Prepare For The Next Level Of AI: How It Impacts Our Democracy

Social media is eroding democracy by providing a platform for individuals with extreme views to meet and strategize. As discussed in this series, joining like-minded people with dissenting opinions is simpler than ever.

The Constitution’s drafters saw geographic dispersal as a tool to counteract the potential power of dangerous factions. In today’s world, however, individuals do not need to rely on political representatives to make their voices heard in public.

Our representative institutions need repairs due to the ramifications of our current situation. To move forward, we must seek ways to replace geographic dispersal as a check on faction by considering measures such as ranked-choice voting. Democracy is only beginning to feel the effects of this issue.

Generative artificial intelligence, a tool promising a new wave of misinformation, could be readily utilized by bad actors to spread false information on an even greater scale.

A healthy democracy could use this new technology, both beneficial and adversarial, to develop plans for navigating possible economic transitions due to its rapid advancement. Yet, our present democracy’s ability to govern and manage these challenges requires serious consideration.

I joined many technologists, academics and even controversial visionaries such as Elon Musk, who signed an open letter demanding a pause on training “AI systems more powerful than GPT-4” for at least six months due to my worries concerning their answer.

Last month, the OpenAI lab released GPT-4, a great improvement over the predecessor, ChatGPT, launched in November. This development has prompted this letter.

The discussion on whether we have entered the Age of AGI rather than the AI-centered technological developments where machines are tasked with performing specific tasks, such as Siri, is a highly contested one in the field of technology. This new age is expected to bring the capability to match humans at nearly any activity.

The technology provides us with more problems of misinformation and fraud and unleashes a wave of emergent properties and capabilities – something which could be an absolute game changer.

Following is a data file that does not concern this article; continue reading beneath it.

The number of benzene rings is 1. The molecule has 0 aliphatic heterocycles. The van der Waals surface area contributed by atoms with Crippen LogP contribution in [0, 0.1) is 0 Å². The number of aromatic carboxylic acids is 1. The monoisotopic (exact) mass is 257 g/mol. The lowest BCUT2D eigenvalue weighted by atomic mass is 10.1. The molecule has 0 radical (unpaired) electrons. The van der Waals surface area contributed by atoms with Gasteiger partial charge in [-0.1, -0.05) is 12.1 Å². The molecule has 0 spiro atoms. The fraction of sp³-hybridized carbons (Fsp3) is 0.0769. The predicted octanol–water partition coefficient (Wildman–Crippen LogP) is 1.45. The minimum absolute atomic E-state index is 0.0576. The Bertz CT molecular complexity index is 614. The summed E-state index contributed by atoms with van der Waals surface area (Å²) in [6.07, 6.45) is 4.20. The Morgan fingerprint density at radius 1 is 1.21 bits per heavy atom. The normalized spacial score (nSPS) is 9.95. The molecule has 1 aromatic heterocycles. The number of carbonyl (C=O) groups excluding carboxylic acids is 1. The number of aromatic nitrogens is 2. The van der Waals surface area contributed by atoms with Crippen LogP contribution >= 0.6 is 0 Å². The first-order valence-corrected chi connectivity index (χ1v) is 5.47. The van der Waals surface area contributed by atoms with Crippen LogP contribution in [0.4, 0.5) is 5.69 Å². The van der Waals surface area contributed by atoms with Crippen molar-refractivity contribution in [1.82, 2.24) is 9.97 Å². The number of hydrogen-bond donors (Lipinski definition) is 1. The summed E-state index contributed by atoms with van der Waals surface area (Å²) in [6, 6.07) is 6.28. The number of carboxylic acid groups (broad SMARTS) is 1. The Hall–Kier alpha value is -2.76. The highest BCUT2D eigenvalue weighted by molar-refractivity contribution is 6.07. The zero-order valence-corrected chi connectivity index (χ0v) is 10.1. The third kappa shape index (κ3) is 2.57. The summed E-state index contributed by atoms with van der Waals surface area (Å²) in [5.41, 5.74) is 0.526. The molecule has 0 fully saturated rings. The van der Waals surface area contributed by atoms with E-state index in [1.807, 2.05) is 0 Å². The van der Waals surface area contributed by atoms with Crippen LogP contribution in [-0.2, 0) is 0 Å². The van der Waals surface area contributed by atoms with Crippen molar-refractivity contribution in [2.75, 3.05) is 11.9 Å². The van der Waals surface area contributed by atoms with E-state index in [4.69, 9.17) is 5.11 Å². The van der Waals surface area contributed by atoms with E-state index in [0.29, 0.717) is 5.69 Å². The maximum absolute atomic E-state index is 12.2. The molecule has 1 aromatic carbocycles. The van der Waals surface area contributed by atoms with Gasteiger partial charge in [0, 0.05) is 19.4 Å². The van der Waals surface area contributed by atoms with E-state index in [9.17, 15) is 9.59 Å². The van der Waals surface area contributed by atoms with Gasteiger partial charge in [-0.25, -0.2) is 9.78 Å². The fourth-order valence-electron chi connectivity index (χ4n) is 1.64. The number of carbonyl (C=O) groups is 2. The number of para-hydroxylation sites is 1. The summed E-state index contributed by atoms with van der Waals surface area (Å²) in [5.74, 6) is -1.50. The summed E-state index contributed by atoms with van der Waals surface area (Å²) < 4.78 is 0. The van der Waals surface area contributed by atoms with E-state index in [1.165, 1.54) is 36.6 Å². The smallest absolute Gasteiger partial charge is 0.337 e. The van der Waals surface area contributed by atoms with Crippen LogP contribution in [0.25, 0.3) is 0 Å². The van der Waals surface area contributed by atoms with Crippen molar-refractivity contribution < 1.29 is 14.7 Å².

The much-anticipated Artificial General Intelligence (AGI) may be finally upon us thanks to the advanced generative foundational models backing GPT-4. These models have already outshined humans in coding, the LSAT and many other fields. Is this a sign that AGI is here?

Gates, the co-founder of Microsoft and a fervent believer in the power of OpenAI, argues that despite GPT-4 and other large language models having potential, their capability remains confined to limited tasks.

Using Microsoft Research’s comprehensive review of GPT-4, the newest machine-learning models show a “spark” of artificial general intelligence. Despite my lab receiving funding from Microsoft Research, I believe this assessment to be accurate.

The debate over whether the time has arrived to regulate an intelligence functioning unpredictably is ongoing, but this breakthrough’s benefits and potential harms are already recognizable. This realization necessitates us to be attentive, no matter our stance on the issue of regulation.

Automation can now complete multiple activities that traditionally require human labour, including many white-collar positions. This increase in productivity also disrupts the labour market. It poses risks not just to truck drivers but also to lawyers, coders and anyone who largely depends on intellectual property as their source of income.

Gates says:

“When productivity goes up, society benefits because people are freed up to do other things, at work and at home.

Of course, there are serious questions about what kind of support and retraining people will need. Governments need to help workers transition into other roles.”

OpenAI knows its technology’s potential applications and risks and has adopted usage policies prohibiting certain activities.